Monthly Archives: November 2017

Fall Lawn Care Mistakes

There is a common misconception that once the last mow has been done that homeowners can close down the yard and settle in for a long winter before they have to worry about their yard again. It would be nice if we could all put any and all yard work out of our minds before the snow starts to fall, but there are a few lawn care mistakes that homeowners make that you will want to avoid in order to start your lawn off healthy next growing season.


  • One for the Road – While it may seem like the fall/winter precipitation may be enough for the trees, shrubs, and bushes to survive the winter months, you may want to give them all one last long drink of water so that they do not become dehydrated.


  • The Wrong Winterizer – Just as it is important for your plantings, trees, and shrubs to get one last drink, it is also important that they get one last dose of nutrients in the form of a winter fertilizer. Ask a professional which fertilizer is best for your grass type.


  • Avoid Leaving Items on the Lawn – Some items may seem like they belong as permanent fixtures around your property, like your bird bath, children’s soccer net, garden decorations, or holiday lights/decorations. Some homeowners even park cars on lawns in an attempt to avoid on-street parking. We suggest avoiding the mistake of leaving these items in one place for too long, especially for the several months of winter. Doing so will make the grass under it brown up and become a bare patch. Bare patches signal unhealthy grass, which in turn signals pests to take hold.  


  • Leaves on the Lawn – In addition to removing lawn decorations, we suggest avoiding the mistake of leaving leaves on the lawn – yes, even in those hard to reach corners. Leaves that have fallen and have been left on your lawn will smother the grass by preventing sunlight and air.


If you have questions about what you need to do to put your lawn to bed before winter call Pro-Tech Lawn Care at (603) 382-9644 or Toll Free: (800) 313-4733.


Deer Damage and Control

For many of us, spotting a white-tailed deer in our yard can take our breath away. They are gorgeous, majestic creatures which feed and raise families on the edges of woods and neighborhoods. While watching them can seem almost surreal, deer can also cause some serious damage to our plantings, trees, and bushes if they regularly visit the same yard and eventually raise their young in the area.


White-tailed deer have been growing in population for the past few decades and have reached well over 30 million according to the Department of Agriculture. That can spell disastrous consequences for farmers and homeowners who live in areas where the population explosion has pushed the deer even closer to gardens and agricultural lands. The population growth is caused in part due to the decline in predators such as grizzly bears, wolves, and cougars, as well as a decline in the hunting rates. The white-tailed deer is a species that flourishes in “edge” habitats so deforestation and building progress does not seem to impact the deer numbers.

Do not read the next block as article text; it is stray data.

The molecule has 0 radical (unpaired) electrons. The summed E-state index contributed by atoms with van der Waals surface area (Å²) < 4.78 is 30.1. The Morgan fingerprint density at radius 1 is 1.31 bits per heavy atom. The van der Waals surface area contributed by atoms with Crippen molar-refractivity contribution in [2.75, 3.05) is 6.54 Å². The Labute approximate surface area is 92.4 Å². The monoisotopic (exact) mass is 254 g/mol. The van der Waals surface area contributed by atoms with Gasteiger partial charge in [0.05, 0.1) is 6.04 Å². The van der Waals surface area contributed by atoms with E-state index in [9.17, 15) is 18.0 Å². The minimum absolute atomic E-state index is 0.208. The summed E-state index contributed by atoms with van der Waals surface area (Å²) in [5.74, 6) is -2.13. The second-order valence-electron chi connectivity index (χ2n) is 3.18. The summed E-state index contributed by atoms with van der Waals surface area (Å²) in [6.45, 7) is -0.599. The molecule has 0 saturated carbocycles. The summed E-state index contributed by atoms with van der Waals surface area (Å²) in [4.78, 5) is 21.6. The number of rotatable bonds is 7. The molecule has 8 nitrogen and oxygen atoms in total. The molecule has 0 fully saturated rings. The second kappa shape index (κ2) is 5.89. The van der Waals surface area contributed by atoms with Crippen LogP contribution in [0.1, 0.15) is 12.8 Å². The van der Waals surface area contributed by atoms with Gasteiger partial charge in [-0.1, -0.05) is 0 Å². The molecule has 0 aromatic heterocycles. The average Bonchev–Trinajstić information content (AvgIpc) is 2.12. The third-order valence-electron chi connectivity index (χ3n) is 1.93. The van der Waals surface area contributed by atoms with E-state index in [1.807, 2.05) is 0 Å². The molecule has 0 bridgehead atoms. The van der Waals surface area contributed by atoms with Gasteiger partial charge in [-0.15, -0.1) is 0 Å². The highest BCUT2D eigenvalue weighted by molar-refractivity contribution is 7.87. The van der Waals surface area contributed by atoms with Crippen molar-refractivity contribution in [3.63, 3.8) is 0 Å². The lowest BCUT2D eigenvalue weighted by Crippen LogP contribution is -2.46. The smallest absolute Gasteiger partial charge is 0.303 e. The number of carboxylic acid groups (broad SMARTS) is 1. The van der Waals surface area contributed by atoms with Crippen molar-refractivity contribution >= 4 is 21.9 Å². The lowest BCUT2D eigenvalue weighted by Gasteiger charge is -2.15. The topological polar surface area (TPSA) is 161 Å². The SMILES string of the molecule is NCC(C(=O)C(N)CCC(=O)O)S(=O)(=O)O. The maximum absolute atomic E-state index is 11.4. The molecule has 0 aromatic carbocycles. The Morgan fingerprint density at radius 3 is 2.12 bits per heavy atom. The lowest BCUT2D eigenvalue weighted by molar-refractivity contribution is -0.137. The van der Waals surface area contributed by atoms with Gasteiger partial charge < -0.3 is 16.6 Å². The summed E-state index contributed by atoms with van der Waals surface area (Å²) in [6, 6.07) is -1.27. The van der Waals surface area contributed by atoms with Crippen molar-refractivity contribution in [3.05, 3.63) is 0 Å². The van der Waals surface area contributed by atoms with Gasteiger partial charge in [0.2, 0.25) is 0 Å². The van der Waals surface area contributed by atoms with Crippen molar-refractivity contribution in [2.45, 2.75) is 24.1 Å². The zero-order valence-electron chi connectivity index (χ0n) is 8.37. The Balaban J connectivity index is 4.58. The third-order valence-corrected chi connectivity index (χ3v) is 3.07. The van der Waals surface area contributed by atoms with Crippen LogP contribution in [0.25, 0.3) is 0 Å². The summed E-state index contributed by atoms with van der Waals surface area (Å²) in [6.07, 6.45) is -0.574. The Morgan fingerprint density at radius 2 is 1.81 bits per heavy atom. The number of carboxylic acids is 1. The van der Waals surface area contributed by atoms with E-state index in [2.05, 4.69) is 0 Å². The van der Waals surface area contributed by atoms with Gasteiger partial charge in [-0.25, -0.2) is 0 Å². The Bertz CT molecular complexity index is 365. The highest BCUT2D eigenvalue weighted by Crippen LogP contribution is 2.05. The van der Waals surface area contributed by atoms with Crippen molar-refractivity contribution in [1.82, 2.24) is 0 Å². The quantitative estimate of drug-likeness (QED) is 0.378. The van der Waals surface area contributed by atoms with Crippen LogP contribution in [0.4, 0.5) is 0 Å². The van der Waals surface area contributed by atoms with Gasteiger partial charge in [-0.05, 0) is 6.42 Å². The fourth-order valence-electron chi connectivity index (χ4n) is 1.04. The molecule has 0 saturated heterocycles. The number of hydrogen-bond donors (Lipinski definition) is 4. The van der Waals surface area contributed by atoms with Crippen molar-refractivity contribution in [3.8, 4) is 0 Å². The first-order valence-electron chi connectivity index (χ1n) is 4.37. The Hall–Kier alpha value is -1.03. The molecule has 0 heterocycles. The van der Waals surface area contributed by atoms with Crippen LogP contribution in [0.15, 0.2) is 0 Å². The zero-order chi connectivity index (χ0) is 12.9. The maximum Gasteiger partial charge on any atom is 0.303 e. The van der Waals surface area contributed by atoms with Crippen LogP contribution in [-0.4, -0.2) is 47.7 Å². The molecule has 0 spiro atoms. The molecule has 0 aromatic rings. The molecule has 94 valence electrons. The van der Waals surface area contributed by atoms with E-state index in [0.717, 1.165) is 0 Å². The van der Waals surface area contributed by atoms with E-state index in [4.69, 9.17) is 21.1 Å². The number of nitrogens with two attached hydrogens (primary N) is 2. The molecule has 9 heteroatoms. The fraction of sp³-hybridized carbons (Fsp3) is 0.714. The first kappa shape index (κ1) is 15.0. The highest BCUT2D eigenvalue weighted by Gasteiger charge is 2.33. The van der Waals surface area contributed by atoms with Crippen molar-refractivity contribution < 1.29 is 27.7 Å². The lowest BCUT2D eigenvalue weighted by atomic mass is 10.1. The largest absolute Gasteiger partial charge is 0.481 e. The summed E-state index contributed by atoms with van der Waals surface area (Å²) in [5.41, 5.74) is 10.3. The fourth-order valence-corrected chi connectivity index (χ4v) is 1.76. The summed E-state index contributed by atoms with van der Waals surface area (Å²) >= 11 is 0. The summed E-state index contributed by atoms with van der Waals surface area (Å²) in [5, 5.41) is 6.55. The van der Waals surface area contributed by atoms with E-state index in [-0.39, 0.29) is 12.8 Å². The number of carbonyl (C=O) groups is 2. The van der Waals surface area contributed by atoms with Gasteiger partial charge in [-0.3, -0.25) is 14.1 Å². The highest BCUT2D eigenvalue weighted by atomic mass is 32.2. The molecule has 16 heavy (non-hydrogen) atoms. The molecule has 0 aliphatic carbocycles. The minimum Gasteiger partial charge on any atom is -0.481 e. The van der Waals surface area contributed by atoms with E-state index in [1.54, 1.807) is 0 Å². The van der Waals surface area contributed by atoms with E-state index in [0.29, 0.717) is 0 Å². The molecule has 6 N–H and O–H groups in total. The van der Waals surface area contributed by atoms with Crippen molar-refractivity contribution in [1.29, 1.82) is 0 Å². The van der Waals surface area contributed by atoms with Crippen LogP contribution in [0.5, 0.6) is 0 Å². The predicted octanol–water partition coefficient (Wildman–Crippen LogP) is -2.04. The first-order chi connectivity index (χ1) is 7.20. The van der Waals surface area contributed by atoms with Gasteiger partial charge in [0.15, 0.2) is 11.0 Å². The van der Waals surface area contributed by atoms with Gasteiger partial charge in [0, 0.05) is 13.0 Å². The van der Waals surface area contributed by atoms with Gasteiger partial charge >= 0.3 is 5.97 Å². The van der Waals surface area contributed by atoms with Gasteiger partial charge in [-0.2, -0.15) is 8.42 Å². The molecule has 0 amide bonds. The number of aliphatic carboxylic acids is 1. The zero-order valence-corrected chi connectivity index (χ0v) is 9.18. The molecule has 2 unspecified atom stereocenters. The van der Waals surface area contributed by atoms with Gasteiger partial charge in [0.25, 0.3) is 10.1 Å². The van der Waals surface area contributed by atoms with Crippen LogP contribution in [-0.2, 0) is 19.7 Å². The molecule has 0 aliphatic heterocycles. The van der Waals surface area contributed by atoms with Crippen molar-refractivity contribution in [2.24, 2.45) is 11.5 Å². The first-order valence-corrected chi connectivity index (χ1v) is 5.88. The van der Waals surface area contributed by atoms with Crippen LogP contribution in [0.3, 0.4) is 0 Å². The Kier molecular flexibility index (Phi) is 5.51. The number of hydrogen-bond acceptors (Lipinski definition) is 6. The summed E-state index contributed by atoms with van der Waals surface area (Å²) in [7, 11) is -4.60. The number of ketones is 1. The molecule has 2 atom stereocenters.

Due to the location of “grinding” teeth within a deer’s mouth, these creatures twist and pull plants apart from ground level up several feet depending upon the size of the animal. When plantings are not available, these deer may strip the foliage off trees and even rip at the bark. Obviously this damage is compounded by the sheer number of deer that need to feed, especially in the northeast region of the United States.


Homeowners may need to take some steps to stop the damage or face losing even the strongest of plants and bushes in their yards.

  • Exclusion – Use exclusion techniques such as fences to stop the damage. Homeowners may need to consult with professionals about the type and height of fencing that is needed depending upon your property and the types of plantings.
  • Scare Techniques – Some homeowners have taken to the traditional scarecrow scare technique while others have tried the more technologically advanced technique of sensors that blast a loud noise or flashing light if a deer trips the sensor.
  • Repellents – Some homeowners try repellents that cause deer to avoid the area for feeding. However, be certain this is something you want to try if you have small children, pets, or just want to avoid chemicals of any sort.
  • Call the Professionals – Call lawn care experts who can examine you deer issue and find a solution for your unique property. Call Pro-Tech Lawn Care at (603) 382-9644 or Toll Free: (800) 313-4733.

5 Tips for Avoiding Firewood Pests

On cold winter nights, there is really nothing better than a warm, crackling fire with a glass of your favorite beverage and your family and friends gathered all around. Not much can ruin this idyllic vision of winter happiness, unless of course the firewood that you brought in had some unwanted visitors! Be aware that mice, rats, termites, beetles, ants, and spiders commonly find haven in and around firewood stacks. While it is pretty normal for pests to find their way onto items stored outside, what is not expected is bringing those critters into your living areas. Here are our top 5 suggestions on how to avoid firewood pests while still being able to enjoy your fireplace or wood burning stove this winter.